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Hungary's gross wages drop 1.6% yr/yr in October

Gross wages in Hungary were down 1.6% in the twelve months to October after a 0.7% yr/yr rise in September. Net wages rose 1.4% in twelve months, the Central Statistical Office (KSH) reported.

January-October gross wages rose 0.9% yr/yr and net wages rose 1.8% in the period.

October gross wages rose 3.5% from a year earlier in the business sector, at a slower rate after a 4.3% twelve-month rise in September. Gross wages dropped 12.6% yr/yr in October in the public sector.

Ten-month average business sector gross wages rose 4.6% yr/yr and ten-month public sector wages fell 7.5%.

The fall in the public sector mostly reflected changes in the payment of annual bonuses.

Regular gross wages, or pay excluding bonuses and other one-off items, rose 2.2% from a year earlier in October, including a 3.9% yr/yr rise in the business sector -- the lowest yr/yr rise so far this year. Regular gross business sector wages increased at a slowing rate since June. The rise in business sector wages partly reflects a shift in the employment structure from blue-collar workers, affected more by layoffs, towards higher-paid white-collar jobs, KSH noted.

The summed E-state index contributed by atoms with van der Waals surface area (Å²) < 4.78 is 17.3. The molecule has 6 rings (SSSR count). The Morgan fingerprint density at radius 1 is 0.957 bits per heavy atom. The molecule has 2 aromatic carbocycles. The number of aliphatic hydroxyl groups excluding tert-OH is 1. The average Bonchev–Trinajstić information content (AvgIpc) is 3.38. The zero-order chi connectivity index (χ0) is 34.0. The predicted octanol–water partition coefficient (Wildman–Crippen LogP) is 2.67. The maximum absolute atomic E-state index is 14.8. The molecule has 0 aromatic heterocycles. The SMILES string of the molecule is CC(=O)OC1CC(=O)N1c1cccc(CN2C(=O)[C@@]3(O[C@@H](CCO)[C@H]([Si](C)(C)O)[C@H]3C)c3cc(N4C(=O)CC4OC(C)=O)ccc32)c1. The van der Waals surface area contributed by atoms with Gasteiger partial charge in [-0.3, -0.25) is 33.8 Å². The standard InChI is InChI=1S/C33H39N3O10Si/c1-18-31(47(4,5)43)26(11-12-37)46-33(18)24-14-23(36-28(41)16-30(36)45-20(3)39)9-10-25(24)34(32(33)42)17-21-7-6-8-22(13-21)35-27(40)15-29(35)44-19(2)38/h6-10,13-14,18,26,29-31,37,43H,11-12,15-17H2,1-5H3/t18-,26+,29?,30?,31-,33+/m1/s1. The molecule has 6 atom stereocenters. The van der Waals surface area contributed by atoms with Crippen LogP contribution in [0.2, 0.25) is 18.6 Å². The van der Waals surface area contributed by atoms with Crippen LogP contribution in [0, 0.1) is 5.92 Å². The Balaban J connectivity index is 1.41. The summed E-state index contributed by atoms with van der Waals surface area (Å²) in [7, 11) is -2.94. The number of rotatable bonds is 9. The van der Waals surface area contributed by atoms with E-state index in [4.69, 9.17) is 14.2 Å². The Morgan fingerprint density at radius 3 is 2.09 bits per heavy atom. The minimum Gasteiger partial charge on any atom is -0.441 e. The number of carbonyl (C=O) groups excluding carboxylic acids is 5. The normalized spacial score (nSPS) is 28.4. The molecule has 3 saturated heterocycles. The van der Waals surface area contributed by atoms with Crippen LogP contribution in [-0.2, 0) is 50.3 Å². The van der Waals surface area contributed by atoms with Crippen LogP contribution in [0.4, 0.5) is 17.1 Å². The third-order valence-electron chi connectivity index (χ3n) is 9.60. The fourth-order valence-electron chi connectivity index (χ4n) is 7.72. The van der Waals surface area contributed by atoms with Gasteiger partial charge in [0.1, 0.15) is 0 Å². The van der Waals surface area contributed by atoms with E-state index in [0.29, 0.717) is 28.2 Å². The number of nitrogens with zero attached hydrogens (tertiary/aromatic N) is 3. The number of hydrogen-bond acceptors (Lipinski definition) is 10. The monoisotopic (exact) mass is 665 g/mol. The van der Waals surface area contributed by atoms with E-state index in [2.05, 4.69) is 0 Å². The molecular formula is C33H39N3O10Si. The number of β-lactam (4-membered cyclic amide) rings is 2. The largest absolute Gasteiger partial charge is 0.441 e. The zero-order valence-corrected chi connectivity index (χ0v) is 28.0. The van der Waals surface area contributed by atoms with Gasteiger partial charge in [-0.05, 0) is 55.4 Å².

Regular wages in the public sector were down 1.7% yr/yr in October, dropping each month yr/yr since June.

In the firs ten months, regular gross wages rose 3.6% from a year earlier, rising 5.1% in the business sector and leveling out in the public sector.

Calculating with twelve-month inflation of 4.7% in October and 4.0% in the first nine months, real wages fell 3.2% in the year to October and fell 2.1% in the first ten months from a year earlier.

The number of employees was down 3% from a year earlier at 2.669m, as business sector employment fell 7.0% to 1.804 million and public sector employment rose (mainly on the effect of public employment schemes) by 6.3% to 770,000.

January-October employment was down 3.9% from a year earlier as business sector employment fell 6.8% and public sector employment rose 3.2% in the period.

Wage and employment figures are for businesses employing at least 5 people and for all public sector employees. (MTI-Econews)